Private collection, France
Società per Le Belle Arti, Il Palazzo della Permanente, Milan, 1903;
Salon des Artistes Français, Paris, 1904, no. 1582.
Ludovic Baschet, Catalogue illustré du Salon de 1904,Paris, 1904, np, no. 1582.
Cesare Saccaggi: Un poliedrico pittore internazionale,Gabbantichita Tortona,on line publication, 2000, pp. 32, 43, and 54.
Cesare Saccaggi: Tra Eros e Pan, exhib. cat., Palazzo Guidobono, Tortona, 2009, pp. 32, 171, and 178.
Composed sometime between 1292 and 1294, the Vita nuova is one of the earliest works by the famed Italian poet Dante Alighieri (1265-1321) and one of the first important examples of Italian literary prose. Dante called this his “Book of Memory,” and wrote “in the early part is found a chapter with the heading Incipit vita nova (Here begins a new life).” This “new life” which, as the inscription on the frame informs us, is the subject of this painting (fig. 1) was the poet’s first meeting in his hometown of Florence with the lovely Beatrice Portinari, who, though remaining distant, would become his passionate obsession and muse. Dante records that this first meeting took place when they were both nine years old and he describes her as “dressed in the most noble of colors, a subdued and decorous crimson.” For the precocious boy this was a momentous occasion, and his memory is that “at that moment the vital spirit in the inner chamber of my heart began to tremble violently…and my animal spirit said these words, ‘Now your bliss has appeared.’” And he continues, “From that time on Love governed my soul.” 1 The two young people were not to meet again until briefly nine years later and due to circumstances could never be joined. Both eventually married other spouses, and Beatrice died at age twenty-three in 1290, but Dante never stopped loving and remembering her, and she appears to him as a guide in the Divine Comedy .
Dante purposely seems to omit any other details to provide a timeless, even mystical, aspect to this encounter. Artists were therefore free to invent their own interpretations. Most chose to depict the meeting of the mature couple. In addition to this painting by Saccaggi the only other located representation of the childhood encounter is an elaborate drawing by the English Pre-Raphaelite artist, Simeon Solomon (fig. 2). He curiously sets it in a Gothic chamber where the hesitant pair is surrounded by other children and their guardians. Saccaggi in his grand painting fills in the details with greater inventiveness. He places the scene in a Florentine garden, probably based on The Boboli, and shows a view of the city in the distance (fig. 3). Are these figures only nine years old and do they represent the overwhelming experience envisioned by Dante? They do seem adevoted pair completely enraptured with each other. Both wear head coverings perhaps to conveya sense of spiritual consecration. While Dante glances sideways at Beatrice, her pure, smooth face is looking upward as if to suggest a mystical calling. The lushness of the flowers and her garment add a sensual richness to this tender subject.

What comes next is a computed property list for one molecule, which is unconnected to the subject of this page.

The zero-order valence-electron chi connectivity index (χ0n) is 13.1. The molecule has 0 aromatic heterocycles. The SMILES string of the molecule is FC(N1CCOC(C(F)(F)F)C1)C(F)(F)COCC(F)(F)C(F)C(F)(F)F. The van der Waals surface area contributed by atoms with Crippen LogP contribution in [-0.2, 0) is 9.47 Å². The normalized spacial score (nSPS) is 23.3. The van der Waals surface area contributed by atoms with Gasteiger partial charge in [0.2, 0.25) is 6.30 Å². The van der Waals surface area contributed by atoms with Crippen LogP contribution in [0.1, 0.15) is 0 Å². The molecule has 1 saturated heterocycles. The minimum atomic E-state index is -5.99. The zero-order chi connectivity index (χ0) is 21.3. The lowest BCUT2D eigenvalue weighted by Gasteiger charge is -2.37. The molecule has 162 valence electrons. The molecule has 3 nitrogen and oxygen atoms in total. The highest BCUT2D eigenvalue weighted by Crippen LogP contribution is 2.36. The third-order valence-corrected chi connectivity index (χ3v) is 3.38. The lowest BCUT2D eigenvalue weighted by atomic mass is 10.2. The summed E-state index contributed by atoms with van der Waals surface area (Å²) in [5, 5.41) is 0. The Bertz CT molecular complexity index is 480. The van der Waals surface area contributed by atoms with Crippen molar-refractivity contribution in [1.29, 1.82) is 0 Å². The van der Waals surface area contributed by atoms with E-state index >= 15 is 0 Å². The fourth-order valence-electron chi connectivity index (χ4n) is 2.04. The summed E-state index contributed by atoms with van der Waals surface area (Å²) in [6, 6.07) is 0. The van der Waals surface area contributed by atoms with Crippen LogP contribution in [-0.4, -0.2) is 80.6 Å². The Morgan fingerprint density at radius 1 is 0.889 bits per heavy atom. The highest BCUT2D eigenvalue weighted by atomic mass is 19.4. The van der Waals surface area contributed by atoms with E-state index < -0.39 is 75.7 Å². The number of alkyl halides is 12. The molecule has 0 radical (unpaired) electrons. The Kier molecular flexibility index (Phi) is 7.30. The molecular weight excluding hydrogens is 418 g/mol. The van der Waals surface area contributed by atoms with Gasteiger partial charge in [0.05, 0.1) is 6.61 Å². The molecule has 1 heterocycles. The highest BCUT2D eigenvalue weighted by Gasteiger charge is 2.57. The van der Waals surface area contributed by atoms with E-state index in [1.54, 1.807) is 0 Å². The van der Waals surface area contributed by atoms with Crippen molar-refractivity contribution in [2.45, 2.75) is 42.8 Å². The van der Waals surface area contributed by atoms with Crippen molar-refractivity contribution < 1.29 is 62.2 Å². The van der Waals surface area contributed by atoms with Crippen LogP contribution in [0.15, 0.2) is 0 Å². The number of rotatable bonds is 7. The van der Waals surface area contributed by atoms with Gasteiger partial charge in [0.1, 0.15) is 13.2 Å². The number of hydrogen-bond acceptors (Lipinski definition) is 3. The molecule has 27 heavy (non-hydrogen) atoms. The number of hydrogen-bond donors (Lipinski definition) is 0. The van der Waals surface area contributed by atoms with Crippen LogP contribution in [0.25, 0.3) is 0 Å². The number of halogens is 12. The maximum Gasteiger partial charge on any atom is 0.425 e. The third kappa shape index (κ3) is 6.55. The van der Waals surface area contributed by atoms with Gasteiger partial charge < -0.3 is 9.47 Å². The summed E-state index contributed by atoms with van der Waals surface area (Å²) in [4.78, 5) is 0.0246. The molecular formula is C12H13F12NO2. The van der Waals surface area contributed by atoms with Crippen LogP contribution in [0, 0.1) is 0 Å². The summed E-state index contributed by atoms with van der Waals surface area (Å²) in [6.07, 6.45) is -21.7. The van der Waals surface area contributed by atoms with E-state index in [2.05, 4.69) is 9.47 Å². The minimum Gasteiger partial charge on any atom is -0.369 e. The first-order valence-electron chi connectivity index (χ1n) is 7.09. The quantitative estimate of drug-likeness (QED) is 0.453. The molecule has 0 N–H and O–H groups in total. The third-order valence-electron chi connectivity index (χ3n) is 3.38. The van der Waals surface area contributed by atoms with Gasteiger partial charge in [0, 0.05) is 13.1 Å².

Cesare Saccaggi was born in Tortona and studied at the Royal Academy in Turin, before moving to France in 1900. There he, like several other Italian artists, received support from the dealer/publisher Goupil and successfully exhibited works at the annual Salon. Saccaggi did paint some portraits and landscapes, but he was best known for his richly-detailed, multi-figure historical and allegorical compositions. He was awarded a bronze medal at the Exposition Universelle of 1900 and a third class medal in 1903. Saccaggi returned to Tortona in 1905 but continued to exhibit at the Paris Salon until 1927, and his works were also shown in Rome, Venice, Buenos Aires, and New York. The present painting was included in the Salon of 1904 along with another of a seemingly historicizing subject entitled Elévation (fig. 4). A commemorative post card of the Dante subject published in 1907 (fig. 5) gives the same full title as that used in the Salon catalogue and is the one we are using above. It supposedly was to form part of a triptych dedicated to the poetry of Dante. This was a format the artist employed on occassion (figs. 6a-b), but apparently he did not in the end paint the other two portions. The sameyoung boy in his white hood (fig. 7) does appear in Saccaggi’s painting of 1901-02 Il voto (Les fidèles au pardon) . Not only the elaborate costumes but also the wonderful profusion of flowers painted in an almost impressionistic fashion seen in this Dante subject also occurred in other works by the painter of the period, most notably in The Annunciation (fig. 8). He also seems to have had a penchant for juxtaposing pairs of closely bound couples in romantic settings (figs. 9ae), and this one is certainly the most intimate with the chaste youngsters holding hands almost as if in a wedding ceremony.
The elaborate carved and inscribed frame (fig. 10) designed undoubtedly by the artist serves to sethis subject in an appropriately Italianate Renaissance format evocative of a shrine.